HoLEP: How We treat benign prostatic hyperplasia?


In the Hospital San Raffaele Turro, at the Urology Division, in the first years of the new millennium, our experience has led us to abandon traditional surgical techniques mentioned above in favor of this new method. Currently, the overall operating series boasts several thousand patients, since the procedure has become part of daily practice of our team. The real benefits of this type of methodology are identified in the great advantages of the Holmium laser:


§  It is able to cut and coagulate

§  It is effective on prostates of large volumes

§  The patient benefits from the removal of the bladder catheter only 24 hours after surgery

§  Important reduction of postoperative bleeding


This technique consists of administering anesthesia to the patient (usually spinal i.e. without the need to completely numb the patient) and introducing a thin instrument that contains an optical fiber for vision and the Holmium laser fiber.


The urethra is lifted up to the level of the prostate, where the laser enucleates its central portion (called adenomas – the main cause of symptoms), which is then reduced into small fragments (morcellation) and removed through the same tool.


After the procedure, which lasts an average of 45-60 minutes (relative to the prostate volume), a bladder catheter is placed, which is usually removed the next morning. The patient is then able to leave the hospital as early as the same day.


The Scientific Institute San Raffaele in Milan contributed to the completion and publication in prestigious international journals of numerous studies comparing the new endoscopic technique performed using the Holmium laser (HoLEP) and the traditional endoscopic resection technique, defined usually with the Anglo-Saxon abbreviation TURP (Trans Urethral Resection of the Prostate).


The result of these studies, as mentioned above, showed that both methods are effective in curing the patient from his disturbed state. However, for the benefit of the laser technique, the result is the early removal of the bladder catheter in the postoperative time combined with the absence of pain/discomfort and a shorter hospital stay. In addition to the method with Holmium laser, it allows to minimize the intraoperative blood loss completely avoiding the need for subsequent blood transfusions.


The HoLEP method solves prostatic obstruction even in cases of very massive prostates, completely endoscopically and without making any incisions. Therefore, it is considered a minimally invasive, painless technique that is well tolerated by the patient. The Holmium laser also provides the great advantage of being able to be used effectively for the treatment of prostatic adenomas that are very voluminous (over 100 grams of weight) for which, in the absence of the laser method, the only solution would be the traditional open surgery (i.e. with surgical incision of the abdomen). In these cases, the advantages of the Holmium laser are even more evident since with the traditional intervention the catheter must be maintained for 4-5 days, necessarily entail a longer hospitalization and definitely a more bothersome post-operative course for the patient.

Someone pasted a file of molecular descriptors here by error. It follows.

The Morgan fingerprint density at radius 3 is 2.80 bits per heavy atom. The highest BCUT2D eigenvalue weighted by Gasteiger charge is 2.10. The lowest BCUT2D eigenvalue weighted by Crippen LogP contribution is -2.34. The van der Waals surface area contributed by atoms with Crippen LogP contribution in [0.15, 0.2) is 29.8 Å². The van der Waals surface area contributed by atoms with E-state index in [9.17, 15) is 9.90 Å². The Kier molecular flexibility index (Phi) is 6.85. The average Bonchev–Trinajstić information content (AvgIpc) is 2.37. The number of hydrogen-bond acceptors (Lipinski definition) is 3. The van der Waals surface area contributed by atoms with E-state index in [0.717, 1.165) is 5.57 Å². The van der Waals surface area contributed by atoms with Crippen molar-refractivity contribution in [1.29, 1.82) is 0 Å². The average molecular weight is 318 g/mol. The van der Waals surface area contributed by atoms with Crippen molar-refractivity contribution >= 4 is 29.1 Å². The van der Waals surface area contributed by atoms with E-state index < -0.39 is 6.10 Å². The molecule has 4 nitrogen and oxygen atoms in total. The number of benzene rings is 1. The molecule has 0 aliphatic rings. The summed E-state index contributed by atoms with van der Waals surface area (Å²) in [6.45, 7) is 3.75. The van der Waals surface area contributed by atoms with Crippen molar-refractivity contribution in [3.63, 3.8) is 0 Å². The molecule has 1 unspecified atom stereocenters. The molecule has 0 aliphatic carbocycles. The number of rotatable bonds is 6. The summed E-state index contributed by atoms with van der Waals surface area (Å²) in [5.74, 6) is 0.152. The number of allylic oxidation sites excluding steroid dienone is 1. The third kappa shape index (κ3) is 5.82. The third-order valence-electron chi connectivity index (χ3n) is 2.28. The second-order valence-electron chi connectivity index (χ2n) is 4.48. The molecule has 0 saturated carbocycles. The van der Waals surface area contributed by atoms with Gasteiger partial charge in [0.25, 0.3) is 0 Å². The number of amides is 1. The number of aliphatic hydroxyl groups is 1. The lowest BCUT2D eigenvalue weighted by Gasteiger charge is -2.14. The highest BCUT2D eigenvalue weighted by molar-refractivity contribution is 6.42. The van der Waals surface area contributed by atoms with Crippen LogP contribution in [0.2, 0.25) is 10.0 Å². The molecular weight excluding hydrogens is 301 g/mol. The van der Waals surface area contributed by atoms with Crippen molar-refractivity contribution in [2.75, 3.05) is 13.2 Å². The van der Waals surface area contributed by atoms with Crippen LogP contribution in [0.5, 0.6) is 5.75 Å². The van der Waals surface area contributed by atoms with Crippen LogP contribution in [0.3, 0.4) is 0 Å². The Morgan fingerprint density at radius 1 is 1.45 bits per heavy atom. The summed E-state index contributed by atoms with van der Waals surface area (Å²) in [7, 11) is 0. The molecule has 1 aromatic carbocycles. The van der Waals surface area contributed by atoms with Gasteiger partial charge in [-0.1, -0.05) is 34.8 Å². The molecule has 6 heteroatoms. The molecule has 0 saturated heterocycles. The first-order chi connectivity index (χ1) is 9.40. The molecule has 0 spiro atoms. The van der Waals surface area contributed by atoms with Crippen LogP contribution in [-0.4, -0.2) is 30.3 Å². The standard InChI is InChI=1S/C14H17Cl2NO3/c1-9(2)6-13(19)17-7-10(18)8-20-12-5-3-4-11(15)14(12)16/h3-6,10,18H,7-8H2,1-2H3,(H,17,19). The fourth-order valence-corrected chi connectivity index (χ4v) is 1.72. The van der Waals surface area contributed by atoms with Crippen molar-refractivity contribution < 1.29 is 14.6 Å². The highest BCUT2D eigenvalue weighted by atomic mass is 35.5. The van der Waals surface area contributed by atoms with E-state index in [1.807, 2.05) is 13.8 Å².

In patients treated with HoLEP one can always run a precise examination of the removed prostate tissue. Considering the progressive increase of cases of prostate cancer in the last twenty to thirty years, the great advantage of the opportunity to always perform the histological examination is immediately evident. It is important to point out that similar laser methods available today, in addition to providing functional results decidedly inferior to those of the Holmium laser, they do not allow an analysis of the removed tissue, with the consequent risk of not recognizing cases of occult prostate cancer.


After discharge, the patient can see almost immediate improvement in the quality of their urinary stream and the disappearance of the sense of incomplete emptying of the bladder (obstructive symptoms). The irritative symptoms (small heartburn, moderately increased micturition frequency) and small traces of blood in the urine tend to disappear usually within two to four weeks after the procedure.


The onset of the classic traditional post surgery complications (TURP) such as urinary tract infections, hematuria, and acute retention of urine may still occur even after laser method (HoLEP) but with much lower incidence and are still easily manageable and solvable.


Retrograde ejaculation (i.e. the non-issuance of sperm during orgasm) tends to occur after HoLEP, which is not dissimilar than the traditional TURP procedure. It should be stressed that this issue is often already present in simple medical therapy patients. One possible way to overcome this disadvantage is the use of cryo-preservation of the seed prior to the intervention. It is also important to highlight how the erectile and orgasmic function are not at all influenced according to studies that suggest steps such as improving urinary symptoms in some patients may be related to a better sexual function. More severe complications, such as the onset of a modest urinary incontinence, are described in the literature but are limited to less than 1% of patients.


The patient is then monitored at Our Division with initial check ups of three-six times a month and then yearly, which usually entail blood tests (PSA), Uroflowmetry with evaluation of post-void residual and Ultrasound of the Lower Abdomen. All exams and post-operative visits can be organized at Our Facility.


Finally, the Holmium laser and the HoLEP method are therefore the less invasive and more effective treatment option for patients with benign prostatic hyperplasia with obstructive symptoms, which do not respond or only partially respond to drug treatment.